Let’s talk about the second condition—a successful business model. Over the past 15 years, we’ve seen many large and small greenhouse businesses fail. Excessive production and low pricing have been at the root of this failure. To avoid this dilemma, we needed to create a model that circumvented the traditional production and sales model. Part of our strategy was to develop an alternative to the garden center and big box sales outlets. We focused for many years on selling to landscapers and garden centers.  

Today, Kube-Pak sells 40% of its finished plants to landscapers. This has enabled us to flatten some of the extreme cycles we see each spring with poor weather. Landscapers will take their orders over the course of the season even if the weather isn’t ideal. Why? Because, eventually, the weather does improve and businesses want to have an attractive image facing the public. On the other hand, homeowners will move on from planting their gardens when the weather gets too hot and the beach starts calling.  

The other important aspect of bringing the next generation along is to give them a meaningful share in the daily operation of the business. As soon as they indicated a desire to be in the business, we trained them to be managers and supervisors. Although, they did some of the less-important jobs initially, it wasn’t long before they were given more responsibility.

We also paid them well. Why is this important? When we were kids, we basically worked for free. It wasn’t until we got jobs outside of the business that our parents started to pay us. This might be okay for a short period of time, but realistically, you cannot erase the bad experiences of a childhood. Treat your children well, but teach them to work hard. The only place where success comes before work is in the dictionary.  

Structuring the transfer of the business is a complicated process, and requires the direction and advice of a talented attorney. Don’t skimp in this area. We came up with a plan that gave the next generation a strong chance for success. Although we had to follow the law, we didn’t put such a burden on them that their success was uncertain. We transferred to them a business that was running along like a well-oiled machine. This was very different from the one we took over many years ago.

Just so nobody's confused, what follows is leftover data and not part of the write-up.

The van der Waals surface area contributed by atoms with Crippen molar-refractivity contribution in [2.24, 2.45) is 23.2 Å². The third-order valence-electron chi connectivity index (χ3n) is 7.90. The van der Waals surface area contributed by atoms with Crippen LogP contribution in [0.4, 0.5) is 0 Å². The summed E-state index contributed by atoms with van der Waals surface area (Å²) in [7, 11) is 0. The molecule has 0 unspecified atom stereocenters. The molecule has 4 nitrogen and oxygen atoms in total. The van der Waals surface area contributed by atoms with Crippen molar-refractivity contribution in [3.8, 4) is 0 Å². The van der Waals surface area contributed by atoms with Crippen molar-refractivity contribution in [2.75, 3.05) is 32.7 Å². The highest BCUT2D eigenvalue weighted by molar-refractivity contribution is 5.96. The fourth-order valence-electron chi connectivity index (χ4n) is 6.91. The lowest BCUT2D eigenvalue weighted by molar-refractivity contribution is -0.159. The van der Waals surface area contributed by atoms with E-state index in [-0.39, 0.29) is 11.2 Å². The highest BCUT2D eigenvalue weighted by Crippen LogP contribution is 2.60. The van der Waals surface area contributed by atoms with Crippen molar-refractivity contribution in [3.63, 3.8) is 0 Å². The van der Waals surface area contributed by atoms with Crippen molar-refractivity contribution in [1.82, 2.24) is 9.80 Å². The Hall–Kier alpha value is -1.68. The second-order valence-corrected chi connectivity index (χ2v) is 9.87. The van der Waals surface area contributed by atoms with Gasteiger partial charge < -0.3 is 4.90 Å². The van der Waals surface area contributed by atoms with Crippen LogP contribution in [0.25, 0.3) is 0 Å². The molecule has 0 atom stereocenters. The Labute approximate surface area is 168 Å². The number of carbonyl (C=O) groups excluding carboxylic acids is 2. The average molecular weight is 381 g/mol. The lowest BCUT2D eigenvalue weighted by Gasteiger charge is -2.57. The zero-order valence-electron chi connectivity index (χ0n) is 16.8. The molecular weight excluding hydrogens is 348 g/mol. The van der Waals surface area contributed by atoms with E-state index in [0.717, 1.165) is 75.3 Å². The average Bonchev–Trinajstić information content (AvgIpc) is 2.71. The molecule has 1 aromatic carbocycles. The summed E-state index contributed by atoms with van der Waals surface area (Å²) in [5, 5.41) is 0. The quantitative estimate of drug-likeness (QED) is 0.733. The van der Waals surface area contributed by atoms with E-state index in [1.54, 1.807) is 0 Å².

The last challenge is that of letting go. Is it easy to let go? Not after being involved for five decades. After all these years, making decisions has become intuitive for us old folks, but for the next generation they see things from a different perspective. We have to allow them to make some mistakes. Hopefully, not the grandiose type, but somewhat lower on the Richter scale. Maybe a little shaking from time to time.  

My cousins, John and Rob, have worked together with me for five decades and we’ve developed a decent working relationship over that time. One challenge of bringing in the next generation is that they don’t always understand this dynamic. They haven’t personally witnessed the successes and failures over the years or the paths we took to resolve them. Now we have two new personalities to consider and how they’ll integrate themselves in the personality mix. Will they form a strong working relationship with each other or will they fail to bridge this important gap? Time will tell, but so far, they seem to treat each other well.  

What will I be doing in retirement? That’s a good question. One goal is to spend more time with my congregation. The other is to be available to assist with input in the business if it’s requested.  

Lastly, I want to thank all the fine people that I’ve had the privilege of working with and getting to know in our industry. I especially want to thank GrowerTalks for giving me a small voice in our industry. It started in 1987 when Vic Ball invited me to be a speaker at Grower Expo in the dead of the winter. It was a special meeting and led to many more speaking presentations at OFA and Cultivate.

Also, it’s been about 20 years that I’ve written columns for GrowerTalks. That I will miss. Maybe they’ll call me to see if I still have a pulse on this marvelous industry. ’til then, it’s time to move on. GT

Bill Swanekamp is president of Kube-Pak Corp., Allentown, New Jersey.